The Castle.—The fortress built by William Rufus probably occupied the site of the previous Saxon fortress and Roman station. Buildings were added to it, or erected adjacent, by several kings, forming fortifications, prison, and palace; and all were called the castle; but they have, in recent times, been greatly altered. The site is a bold but not high eminence, overlooking the Eden; and commands one of the best prospects which the city or the environs afford, over the great rich surrounding country. The chief existing structures are a very thick enclosing wall, and buildings used as barracks. The entrance is an embattled gateway, with the ancient portcullis, and a defaced sculpture, believed to represent the arms of Henry II. A half-moon battery formerly defended the inner court, but is now dismantled. The great keep still stands; and is a lofty massive tower; but has been converted into an armory The hall of the palace was destroyed in 1827; the chapel of it was turned into barracks in 1835; and a small staircase is the only other part of it that remains. Sir William Wallace rested a night under the castle gate; and Waverley, in Sir Walter Scott's novel, watched from the gatehouse Fergus MacIvor going out to execution.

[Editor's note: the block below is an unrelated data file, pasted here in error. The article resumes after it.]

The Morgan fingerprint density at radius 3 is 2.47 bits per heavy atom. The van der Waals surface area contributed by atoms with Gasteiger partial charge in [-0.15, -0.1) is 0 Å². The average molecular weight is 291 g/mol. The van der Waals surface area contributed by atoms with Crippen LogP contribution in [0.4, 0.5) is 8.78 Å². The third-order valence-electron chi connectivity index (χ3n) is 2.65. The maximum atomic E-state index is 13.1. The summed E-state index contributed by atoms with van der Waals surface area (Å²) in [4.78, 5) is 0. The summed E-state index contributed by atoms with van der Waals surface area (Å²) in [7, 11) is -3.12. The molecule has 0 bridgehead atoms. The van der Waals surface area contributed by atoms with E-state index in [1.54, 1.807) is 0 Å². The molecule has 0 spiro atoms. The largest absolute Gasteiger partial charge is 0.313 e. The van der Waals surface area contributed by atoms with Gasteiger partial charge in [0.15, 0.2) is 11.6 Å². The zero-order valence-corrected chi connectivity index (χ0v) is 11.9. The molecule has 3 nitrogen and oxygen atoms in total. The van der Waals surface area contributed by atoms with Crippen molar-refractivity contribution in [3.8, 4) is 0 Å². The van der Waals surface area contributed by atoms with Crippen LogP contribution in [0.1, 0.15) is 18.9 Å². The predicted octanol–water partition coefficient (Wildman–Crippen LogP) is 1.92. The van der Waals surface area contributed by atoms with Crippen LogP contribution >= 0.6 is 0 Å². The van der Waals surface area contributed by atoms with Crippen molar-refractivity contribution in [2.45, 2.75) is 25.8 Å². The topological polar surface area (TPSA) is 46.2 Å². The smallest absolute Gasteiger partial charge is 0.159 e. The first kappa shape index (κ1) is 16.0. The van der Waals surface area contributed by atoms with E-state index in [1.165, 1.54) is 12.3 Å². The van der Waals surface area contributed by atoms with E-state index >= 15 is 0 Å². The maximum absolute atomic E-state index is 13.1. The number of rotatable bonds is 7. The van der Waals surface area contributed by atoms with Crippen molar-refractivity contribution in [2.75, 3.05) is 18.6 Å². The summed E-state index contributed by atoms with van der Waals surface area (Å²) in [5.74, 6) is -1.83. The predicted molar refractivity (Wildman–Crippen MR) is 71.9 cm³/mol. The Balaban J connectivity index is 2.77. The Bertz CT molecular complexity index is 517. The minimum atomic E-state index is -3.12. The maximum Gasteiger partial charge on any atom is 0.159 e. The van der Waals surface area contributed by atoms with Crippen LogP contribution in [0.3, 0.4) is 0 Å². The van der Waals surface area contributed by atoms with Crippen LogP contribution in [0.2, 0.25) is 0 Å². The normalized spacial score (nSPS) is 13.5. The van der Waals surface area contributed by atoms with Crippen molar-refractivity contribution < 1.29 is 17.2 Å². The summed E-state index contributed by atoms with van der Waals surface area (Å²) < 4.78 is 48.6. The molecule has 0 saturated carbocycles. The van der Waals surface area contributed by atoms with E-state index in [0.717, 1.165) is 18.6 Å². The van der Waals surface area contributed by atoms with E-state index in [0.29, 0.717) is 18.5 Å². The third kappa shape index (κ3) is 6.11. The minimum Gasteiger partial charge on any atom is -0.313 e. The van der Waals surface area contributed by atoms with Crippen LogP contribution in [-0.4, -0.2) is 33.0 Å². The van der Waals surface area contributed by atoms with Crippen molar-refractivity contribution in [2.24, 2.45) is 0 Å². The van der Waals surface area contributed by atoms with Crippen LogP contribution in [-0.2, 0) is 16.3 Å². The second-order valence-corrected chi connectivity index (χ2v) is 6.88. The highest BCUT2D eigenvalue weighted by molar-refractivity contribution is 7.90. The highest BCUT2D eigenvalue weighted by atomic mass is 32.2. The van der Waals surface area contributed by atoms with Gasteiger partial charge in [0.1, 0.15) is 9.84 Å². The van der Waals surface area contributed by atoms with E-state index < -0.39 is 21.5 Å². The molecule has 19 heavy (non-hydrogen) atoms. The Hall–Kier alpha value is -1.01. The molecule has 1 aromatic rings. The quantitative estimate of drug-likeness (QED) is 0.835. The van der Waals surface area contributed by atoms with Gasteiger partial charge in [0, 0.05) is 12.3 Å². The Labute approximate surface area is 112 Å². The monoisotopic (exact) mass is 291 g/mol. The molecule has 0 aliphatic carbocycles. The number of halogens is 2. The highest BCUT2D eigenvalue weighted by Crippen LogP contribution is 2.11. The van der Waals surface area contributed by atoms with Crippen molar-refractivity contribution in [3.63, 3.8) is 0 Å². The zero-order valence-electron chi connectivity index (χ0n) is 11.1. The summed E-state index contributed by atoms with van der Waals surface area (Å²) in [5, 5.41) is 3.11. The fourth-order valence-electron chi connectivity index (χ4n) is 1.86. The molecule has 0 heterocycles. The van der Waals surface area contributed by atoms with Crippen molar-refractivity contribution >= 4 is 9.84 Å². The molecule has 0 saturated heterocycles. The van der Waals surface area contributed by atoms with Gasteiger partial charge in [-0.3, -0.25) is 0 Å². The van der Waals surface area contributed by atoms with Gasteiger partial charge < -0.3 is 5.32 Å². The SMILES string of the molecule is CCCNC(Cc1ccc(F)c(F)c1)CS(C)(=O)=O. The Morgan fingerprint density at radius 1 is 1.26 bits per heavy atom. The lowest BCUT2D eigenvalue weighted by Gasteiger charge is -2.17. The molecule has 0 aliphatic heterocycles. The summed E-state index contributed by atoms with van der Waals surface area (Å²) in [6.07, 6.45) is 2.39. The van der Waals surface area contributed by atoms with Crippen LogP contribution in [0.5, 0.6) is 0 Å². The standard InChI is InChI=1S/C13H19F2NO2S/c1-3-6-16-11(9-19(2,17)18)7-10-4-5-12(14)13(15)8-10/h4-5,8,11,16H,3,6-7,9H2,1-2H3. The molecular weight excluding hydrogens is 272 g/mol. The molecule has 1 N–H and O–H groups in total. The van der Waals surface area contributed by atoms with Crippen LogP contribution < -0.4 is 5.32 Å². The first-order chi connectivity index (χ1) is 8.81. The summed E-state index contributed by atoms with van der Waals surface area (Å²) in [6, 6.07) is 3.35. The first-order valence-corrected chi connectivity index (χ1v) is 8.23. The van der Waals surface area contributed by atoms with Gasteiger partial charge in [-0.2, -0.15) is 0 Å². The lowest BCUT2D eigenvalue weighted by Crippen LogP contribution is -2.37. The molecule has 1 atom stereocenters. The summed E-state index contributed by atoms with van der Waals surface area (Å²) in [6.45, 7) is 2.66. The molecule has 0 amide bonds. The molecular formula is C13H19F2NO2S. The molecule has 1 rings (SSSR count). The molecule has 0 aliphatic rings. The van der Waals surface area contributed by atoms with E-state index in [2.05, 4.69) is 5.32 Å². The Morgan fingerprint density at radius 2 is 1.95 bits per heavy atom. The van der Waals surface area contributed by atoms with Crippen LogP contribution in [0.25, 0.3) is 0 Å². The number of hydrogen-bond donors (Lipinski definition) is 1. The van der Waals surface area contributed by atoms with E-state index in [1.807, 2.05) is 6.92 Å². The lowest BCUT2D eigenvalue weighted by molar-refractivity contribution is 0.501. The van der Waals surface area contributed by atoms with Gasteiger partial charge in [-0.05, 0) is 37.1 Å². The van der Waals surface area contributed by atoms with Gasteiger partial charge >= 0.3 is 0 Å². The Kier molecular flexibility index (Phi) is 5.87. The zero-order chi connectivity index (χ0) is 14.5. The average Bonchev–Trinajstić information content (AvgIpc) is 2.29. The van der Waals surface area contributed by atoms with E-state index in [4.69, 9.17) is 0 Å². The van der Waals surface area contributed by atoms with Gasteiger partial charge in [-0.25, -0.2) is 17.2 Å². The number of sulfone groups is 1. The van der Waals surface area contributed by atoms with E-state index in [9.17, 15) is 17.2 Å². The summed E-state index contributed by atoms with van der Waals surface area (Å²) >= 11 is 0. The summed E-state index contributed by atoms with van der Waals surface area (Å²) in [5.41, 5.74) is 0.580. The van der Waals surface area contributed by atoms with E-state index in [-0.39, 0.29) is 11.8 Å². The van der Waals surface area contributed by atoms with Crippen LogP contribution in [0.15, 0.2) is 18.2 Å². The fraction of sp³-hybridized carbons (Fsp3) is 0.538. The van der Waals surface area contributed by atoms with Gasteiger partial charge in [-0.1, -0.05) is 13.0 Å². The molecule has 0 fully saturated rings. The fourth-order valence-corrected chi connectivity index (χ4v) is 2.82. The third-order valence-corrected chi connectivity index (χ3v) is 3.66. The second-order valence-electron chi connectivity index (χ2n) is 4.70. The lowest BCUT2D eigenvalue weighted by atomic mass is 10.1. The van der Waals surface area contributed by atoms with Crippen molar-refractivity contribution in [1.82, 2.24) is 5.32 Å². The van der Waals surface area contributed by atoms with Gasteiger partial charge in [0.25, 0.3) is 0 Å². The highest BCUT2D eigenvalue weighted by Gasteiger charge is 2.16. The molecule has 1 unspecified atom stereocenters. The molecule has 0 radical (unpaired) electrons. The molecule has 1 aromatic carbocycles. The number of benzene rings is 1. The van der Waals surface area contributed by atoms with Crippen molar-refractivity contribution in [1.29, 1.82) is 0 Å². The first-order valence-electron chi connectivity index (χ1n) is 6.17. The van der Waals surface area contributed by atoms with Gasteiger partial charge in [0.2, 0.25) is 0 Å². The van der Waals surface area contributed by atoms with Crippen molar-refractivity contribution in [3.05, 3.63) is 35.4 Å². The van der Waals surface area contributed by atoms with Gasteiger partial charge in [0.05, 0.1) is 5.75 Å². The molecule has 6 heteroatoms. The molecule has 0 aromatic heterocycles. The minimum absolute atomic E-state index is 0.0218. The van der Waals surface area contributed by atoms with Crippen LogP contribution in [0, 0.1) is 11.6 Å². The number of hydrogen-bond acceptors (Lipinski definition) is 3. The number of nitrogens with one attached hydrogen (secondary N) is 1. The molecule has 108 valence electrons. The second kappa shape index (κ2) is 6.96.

The Cathedral.—This was originally the church of an Augustinian priory, built, in 1011, by Walter the Norman, and endowed by Henry I.; but it has undergone sweeping changes, and great recent restorations. "The cloisters of the priory have disappeared; but the entrancegateway and the fratry or refectory remains. The gateway has a circular arch, with an inscription recording it to have been built by the prior, Christopher Slee. The fratry is lighted on the south side by a row of well proportioned Tudor windows, and adorned on the opposite wall with three niches, surmounted by elegant crocketted canopies; and it contains a curious stone chair, with impanelled foliated ceiling, called the confessional. This is the place in which Edward I. held his parliament, and it is now used as the chapter room. The cathedral is cruciform, and has a square embattled tower, 127 feet high, rising over the intersection of the cross. The nave and the transepts are Norman, narrow and without aisles. Their columns are very massive, each 17½ feet in circumference, and 14 feet 2 inches high. The nave was deprived of about 90 feet of its length in the time of Cromwell, to yield material for the erection of guardhouses and batteries; and the rest of it was afterwards closed with a wall, and fitted up as a parish church. The transepts measure 124 feet in length and 28 feet in width; and the north one is now used as the consistory court. The choir was built at great expense, with vast effort, by aid of money obtained through sale of indulgences and remissions, in the reign of Edward III. Most of it is early English; but the east end is the decorated. Its length is 137 feet; its width, 71 feet; its height, 75 feet. The north side makes a fine appearance to the street, and is divided from the thoroughfare by a new enclosure wall and elegant iron railing, and by a belt of ground with a row of trees. The east end shows rich grandeur of design, with a most magnificent central window, with other windows to correspond, and with bold buttresses, crocketted pinnacles, and gable crosses. The interior is arranged in side aisles and central aisle, with triforium and clerestory. The columns are clustered, and the capitals are adorned with carved figures and flowers. The clerestory has a rich parapet pierced with foliated circles. The great east window, as seen in the interior, has been pronounced by many competent judges the finest decorated window in the kingdom. It measures 60 feet by 30, contains nine lights, and is filled in the head with surpassingly rich flowing tracery. The windows of the side aisles have a corresponding character. A row of beautiful niches appears below them, and is continued all round the walls. A very fine organ, erected in 1856, stands above the entrance to the choir. The stalls are embellished with tabernacle work, in carved oak, black with age. The bishop s throne and the pulpit are modern, and not so rich in design, yet elegant and stately. The screens in the aisles show some curious legendary paintings from the histories of St. Augustine, St. Anthony, and St. Cuthbert. A fine mural monument to Dr. Paley. simply recording his name and age, appears in the north aisle; and monuments to Bishops Bell, Law, Smith, Robinson, Barrow, and other distinguished men, are in other parts. A small chapel, dedicated to St. Catherine, founded and endowed by John de Capella, a citizen of Carlisle, stands in the south aisle, adjoining the transept. The deanery stands within the precincts of the cathedral. It was built by Prior Senhouse, in 1507, and contains a fine apartment used as a drawing room, with a remarkably ornate ceiling in carved emblazoned oak."